Rotating an Image with WPF in XAML

13 11 2009

So… pasting code is still tricky. But I think this will work. This code is what I used when I wanted to rotate an Image object declared in XAML. To be clear, this allows me to create a rotating image without any C# or VB code. Personally I chose to rotate this picture:

Loading 2
The CenterX and CenterY property of RotateTransform should be half of the Image objects width and height. This can be found by using databindings but that’s another post completely.  

<Style x:Key="AnimationImage" TargetType="{x:Type Image}">

    <Setter Property="RenderTransform">

        <Setter.Value>

            <RotateTransform Angle="0" CenterX="20" CenterY="20" />

        </Setter.Value>

    </Setter>

 

    <Style.Triggers>

        <Trigger Property="IsEnabled" Value="true">

            <Trigger.EnterActions>

                <BeginStoryboard>

                    <Storyboard>

                       <DoubleAnimation Storyboard.TargetProperty="RenderTransform.Angle"

                        From="0" To="360" Duration="0:0:1.5" RepeatBehavior="Forever" />

                    </Storyboard>

                </BeginStoryboard>

            </Trigger.EnterActions>

        </Trigger>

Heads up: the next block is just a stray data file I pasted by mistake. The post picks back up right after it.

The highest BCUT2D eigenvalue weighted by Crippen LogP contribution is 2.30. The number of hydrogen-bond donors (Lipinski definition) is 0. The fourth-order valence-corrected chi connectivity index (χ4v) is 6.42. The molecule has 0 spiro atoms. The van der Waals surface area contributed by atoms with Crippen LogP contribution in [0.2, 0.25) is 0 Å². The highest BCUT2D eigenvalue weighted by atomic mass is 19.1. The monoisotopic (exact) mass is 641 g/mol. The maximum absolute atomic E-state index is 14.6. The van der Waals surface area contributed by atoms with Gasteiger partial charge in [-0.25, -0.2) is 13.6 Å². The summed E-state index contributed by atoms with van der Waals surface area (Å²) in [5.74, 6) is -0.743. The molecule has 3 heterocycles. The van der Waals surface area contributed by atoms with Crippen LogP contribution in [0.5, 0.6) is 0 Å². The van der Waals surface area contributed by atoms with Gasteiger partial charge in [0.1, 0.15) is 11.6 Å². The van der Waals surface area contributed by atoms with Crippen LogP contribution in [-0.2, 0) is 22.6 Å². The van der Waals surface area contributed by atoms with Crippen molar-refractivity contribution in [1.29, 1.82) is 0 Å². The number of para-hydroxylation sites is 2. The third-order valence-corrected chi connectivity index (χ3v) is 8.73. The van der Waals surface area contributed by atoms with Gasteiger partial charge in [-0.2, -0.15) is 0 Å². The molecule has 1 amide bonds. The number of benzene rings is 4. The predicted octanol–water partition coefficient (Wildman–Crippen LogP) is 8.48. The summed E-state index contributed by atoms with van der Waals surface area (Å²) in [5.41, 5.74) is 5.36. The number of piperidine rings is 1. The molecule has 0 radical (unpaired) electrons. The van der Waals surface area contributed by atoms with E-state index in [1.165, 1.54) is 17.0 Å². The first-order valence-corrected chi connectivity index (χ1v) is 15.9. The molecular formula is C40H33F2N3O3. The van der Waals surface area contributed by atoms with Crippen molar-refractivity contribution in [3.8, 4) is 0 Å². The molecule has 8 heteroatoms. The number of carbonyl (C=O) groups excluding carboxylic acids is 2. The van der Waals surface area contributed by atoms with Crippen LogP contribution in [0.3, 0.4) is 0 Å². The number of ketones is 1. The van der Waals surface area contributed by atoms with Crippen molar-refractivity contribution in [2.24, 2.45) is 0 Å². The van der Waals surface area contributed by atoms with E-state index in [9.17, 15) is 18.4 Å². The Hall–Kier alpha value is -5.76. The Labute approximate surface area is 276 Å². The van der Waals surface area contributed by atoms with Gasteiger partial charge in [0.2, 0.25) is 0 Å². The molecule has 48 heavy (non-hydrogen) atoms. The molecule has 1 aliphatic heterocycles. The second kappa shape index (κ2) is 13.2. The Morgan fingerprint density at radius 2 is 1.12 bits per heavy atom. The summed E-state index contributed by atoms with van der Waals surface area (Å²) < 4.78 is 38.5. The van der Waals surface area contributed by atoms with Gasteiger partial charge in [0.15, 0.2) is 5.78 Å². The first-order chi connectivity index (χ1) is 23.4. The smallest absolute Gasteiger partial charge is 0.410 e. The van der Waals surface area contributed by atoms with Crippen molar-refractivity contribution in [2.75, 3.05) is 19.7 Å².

</Style.Triggers>
</Style>

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7 responses

28 02 2010
How to post sourcecode to Wordpress « Fragile Development

[...] to WordPress 28 02 2010 Ok, so maybe I did a post like this before with a less than stellar result. At least it was better than my new solutions where I paste images and raw black text into the [...]

12 02 2011
jorge

how to flip an image in wpf

8 10 2011
Sumit

Neat.

18 11 2011
sonicraf

exactly what i was looking for. thanks

17 12 2011
Eren Ersönmez

Thank you for this post. If you run this code above, it doesn’t look exactly like the gif animation above it. The visual trick in this image is that, the individual “ticks” (or “lines”) always occupy the same top-of-the-hour clock positions (12 o’clock, 1 o’clock, etc.) — and never appear in-between. When you run the code above, WPF renders frames at a high rate (60 fps by default) so the “ticks” smoothly move between clock positions, which undesirably changes the effect. To make it look exactly like the gif above, you need change the duration to 1s and make the frame rate 12 fps like this:

17 12 2011
Eren Ersönmez

Sorry, the XAML didn’t show up…
<Storyboard Timeline.DesiredFrameRate="12"> <DoubleAnimation Storyboard.TargetProperty="RenderTransform.Angle" From="0" To="360" Duration="0:0:1" RepeatBehavior="Forever"/></Storyboard>

29 08 2012
Rotate an Image in WPF Using Just XAML « adamprescott.net

[...] solution is based on this post. Share this:EmailDiggFacebookTwitterLike this:LikeBe the first to like this. Posted by [...]

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